A man in a black unitard tumbles 20 feet from the ceiling in a flurry of red fabric, the silk catching him around the waist just a few feet above the floor. The performers behind him burst out laughing, interrupting the last notes of guitar music as he untangles himself.
“I ended up in booty,” the man in black says, referencing the troupe’s slang name for the aerial position he performed.
Feats such as this seem routine for the members of AirDance New Mexico, a performance company that combines aerial circus arts, such as trapeze, with traditional dance that is then brought to life through theatrical expression, with elements of rock climbing thrown in as well.
Company founder Debra Landau said the troupe’s upcoming show includes choreography where performers fall from the ceiling to the floor, and everywhere in between.
“Our show is called ‘Fear of Falling,’ but in general we like to avoid that particular f-word, being falling,” she said.
The black-clad performers climb in and out of a latticed wood structure adorned with rock-climbing handholds, one of the many contraptions Landau said she’s been inspired to create throughout her artistic career.
She said the group develops its choreography and its equipment spontaneously, and that every member of the troupe is involved.
“There’s only one piece that I call my own choreography. The rest is created by all of us,” she said. “I bring something out and instead of them going, ‘Oh, I don’t know, that’s kind of scary,’ or ‘It hurts’ — all the aerial stuff hurts, there’s just no getting around it — they start creating all this new stuff.”
Landau said the opening piece is a tribute to Dante’s “Inferno.” Performers drag each other across the floor in a writhing mass of bodies, their faces contorted in anguished expressions. Landau said performers are able to do this because most members of the troupe identify more as actors and actresses than circus performers or dancers.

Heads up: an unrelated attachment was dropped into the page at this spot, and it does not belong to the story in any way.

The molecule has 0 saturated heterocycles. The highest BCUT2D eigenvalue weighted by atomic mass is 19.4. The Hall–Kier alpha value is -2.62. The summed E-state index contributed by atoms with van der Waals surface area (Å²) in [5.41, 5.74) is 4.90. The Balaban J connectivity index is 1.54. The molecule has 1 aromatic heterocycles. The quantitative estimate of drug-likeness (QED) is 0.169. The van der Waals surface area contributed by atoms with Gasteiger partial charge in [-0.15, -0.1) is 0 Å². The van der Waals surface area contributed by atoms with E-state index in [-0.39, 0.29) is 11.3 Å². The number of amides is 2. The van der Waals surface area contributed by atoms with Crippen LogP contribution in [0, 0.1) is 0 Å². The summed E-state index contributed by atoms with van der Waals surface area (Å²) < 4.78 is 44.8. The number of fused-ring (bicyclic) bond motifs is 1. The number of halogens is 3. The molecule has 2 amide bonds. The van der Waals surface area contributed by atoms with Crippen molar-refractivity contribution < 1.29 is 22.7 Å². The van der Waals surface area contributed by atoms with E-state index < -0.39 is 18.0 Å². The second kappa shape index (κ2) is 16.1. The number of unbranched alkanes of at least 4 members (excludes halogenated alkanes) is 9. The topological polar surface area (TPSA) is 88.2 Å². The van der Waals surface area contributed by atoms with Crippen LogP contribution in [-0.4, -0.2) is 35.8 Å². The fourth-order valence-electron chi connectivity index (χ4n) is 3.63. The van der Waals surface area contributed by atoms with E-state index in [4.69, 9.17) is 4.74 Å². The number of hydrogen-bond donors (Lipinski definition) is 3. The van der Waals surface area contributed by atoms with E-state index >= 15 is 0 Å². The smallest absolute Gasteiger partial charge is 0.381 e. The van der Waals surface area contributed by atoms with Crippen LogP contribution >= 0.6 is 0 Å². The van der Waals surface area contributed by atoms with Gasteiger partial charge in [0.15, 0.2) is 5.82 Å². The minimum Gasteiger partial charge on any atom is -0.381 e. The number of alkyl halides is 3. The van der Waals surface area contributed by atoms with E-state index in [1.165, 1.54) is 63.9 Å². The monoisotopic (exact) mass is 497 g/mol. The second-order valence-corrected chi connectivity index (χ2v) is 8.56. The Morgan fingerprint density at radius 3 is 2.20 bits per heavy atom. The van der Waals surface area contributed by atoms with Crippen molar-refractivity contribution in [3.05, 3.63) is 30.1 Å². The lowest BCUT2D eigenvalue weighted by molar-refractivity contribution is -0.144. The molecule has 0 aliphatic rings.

“I think that’s part of how we came up with the personification of emotion, because they can show that even when they’re not speaking,” she said. “Not just with their bodies, but with their faces as well.”
Landau said she tries to switch the typical gender roles created by acrobatics.
“I love it when a woman lifts a man or lifts somebody else who you don’t quite expect,” she said.
Although these experienced performers make their feats of strength look effortless, troupe member and UNM student Joanna Furgal said it’s not as easy as it looks.
“One of the hardest parts is making it look like gravity doesn’t apply to you,” Furgal said. “Everything hurts, there’s not really anything comfortable. The silks will burn you, the trapeze will bruise you, the wall gives you splinters, so we’re always pretty bruised-up, but serious injuries are pretty rare.”
Furgal sits on some blue mats in the corner, biting her lip as she wraps a fabric ice pack around her left shoulder. As she pops some ibuprofen, she explains that she tweaked her shoulder because of a miscommunication between performers. But she said communication is not usually a problem.
“You have to trust each other if you’re going to hang upside down with one foot from somebody else’s leg,” she said. “Sometimes you can’t see each other, or the music’s loud, so you can’t always make eye contact before you do a trick. You have to breathe together and know what the other person’s going to do. So we’re definitely close.”
With more than five people maneuvering at the same time on a triple trapeze they call “the Beast,” Furgal said it’s hard to not be close to each other, physically and emotionally.
Landau said the troupe created twice as much choreography as necessary for its upcoming show, which is a good problem to have.
“A lot of my job is not so much creating choreography, but paring it down,” she said. “‘Thank you, that’s great, but stop being creative.’ It’s one of our jokes – ‘stop having fun.’”
Fear of Falling: An Evening of Aerial Dance and Theater
Friday Feb. 10
Saturday Feb. 11
Sunday Feb. 12
General admission $12, Children $8, Children under 8 years old free
3030 Isleta Boulevard S.W.
Tickets available at the door (cash or check only).
Call 505-842-9418 to reserve tickets in advance.